Does the Wall Street Journal's latest YA article, Young Adult Fiction Takes a Dark Turn, (It Was, Like, All Dark & Stormy) disappoint?
It classifies Thirteen Reasons Why as being about suicide. Personally, I think it's more about discovering that people have lives you don't know about, about how your words and actions have an impact you don't realize.
Back to the WSJ article. There's a nice throwaway line about librarians who want to keep this book off the shelves. No, really! There may be parents who are alarmed that their 12-year-olds are reading about suicide, or librarians who want to keep the book off the shelves, but the story is clearly connecting with its audience—the book has sold over 200,000 copies, according to Nielsen BookScan. I guess the WSJ fact-checker decided that "may" meant you didn't need an actual librarian to have actually said or done it. Then again, the WSJ fact-checker said Peeled won a Newbery Honor.
More good: this makes it sound like Melinda was depressed BEFORE the rape:“ Speak,” about a deeply miserable girl who is raped at a party. Bill Clinton knew the power of "is" versus "was."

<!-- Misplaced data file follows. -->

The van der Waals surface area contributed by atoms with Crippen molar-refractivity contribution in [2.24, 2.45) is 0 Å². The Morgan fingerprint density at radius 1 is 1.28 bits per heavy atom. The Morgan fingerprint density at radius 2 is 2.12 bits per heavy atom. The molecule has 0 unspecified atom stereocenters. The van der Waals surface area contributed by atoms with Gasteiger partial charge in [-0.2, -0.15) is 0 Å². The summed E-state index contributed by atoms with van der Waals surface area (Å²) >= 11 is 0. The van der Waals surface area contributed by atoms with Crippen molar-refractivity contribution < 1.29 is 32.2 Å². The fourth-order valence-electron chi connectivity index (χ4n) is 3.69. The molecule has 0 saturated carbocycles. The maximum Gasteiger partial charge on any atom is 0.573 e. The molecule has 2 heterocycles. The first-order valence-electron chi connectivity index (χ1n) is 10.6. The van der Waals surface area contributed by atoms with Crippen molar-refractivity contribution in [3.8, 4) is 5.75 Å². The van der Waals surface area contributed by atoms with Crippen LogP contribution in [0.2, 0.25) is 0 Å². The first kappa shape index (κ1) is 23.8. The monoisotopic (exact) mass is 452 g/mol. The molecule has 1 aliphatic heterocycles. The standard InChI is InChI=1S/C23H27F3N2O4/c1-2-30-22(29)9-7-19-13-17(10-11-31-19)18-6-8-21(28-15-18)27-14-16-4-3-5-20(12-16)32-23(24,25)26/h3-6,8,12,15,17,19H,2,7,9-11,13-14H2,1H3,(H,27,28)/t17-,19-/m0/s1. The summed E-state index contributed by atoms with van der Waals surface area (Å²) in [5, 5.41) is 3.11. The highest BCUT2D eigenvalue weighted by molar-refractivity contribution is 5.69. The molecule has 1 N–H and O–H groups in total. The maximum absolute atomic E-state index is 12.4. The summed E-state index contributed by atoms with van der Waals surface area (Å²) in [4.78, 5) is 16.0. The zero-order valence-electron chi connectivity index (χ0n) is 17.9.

But wait! There's more: it’s useful to consider the history of books read by young adults that traffic in death and cruelty and mental illness. Think of Mary going blind in “Little House on the Prairie” or the ultimate institutionalization of Holden Caulfield in “Catcher in the Rye.” With authors like Robert Cormier, the author instead goes to Laura Ingalls Wilder and the fact-based blindness of Mary, the result of an illness? Seriously, part of me thinks I missed the chapter where Laura stabbed Mary in the eye and blinded her.
Too bad about those missteps, because I actually agree with the author's thesis that teens identify with the "big bad" not because the "big bad" is happening in their lives, but because it feels like it is. See Buffy (High School, metaphor for hell).
Ouch. But she just lost more points for calling other YA books "fizzy escapism that long dominated the young adult marketplace." I like the "fizzy", just not the blanket description. Facts, please? Titles?
ACK! Spoiler alert for books mentioned at the end of the article. Thank God she hasn't read Liar, Going Bovine, or Catching Fire.
Ha. I actually agree with her last sentence.
Overall grade: Dude, so close to an A. But really, to omit Cormier? And use Ingalls instead?
This would have been better written and less a response piece if I weren't in the middle of 48 Hours of Reading.
© Elizabeth Burns of A Chair, A Fireplace & A Tea Cozy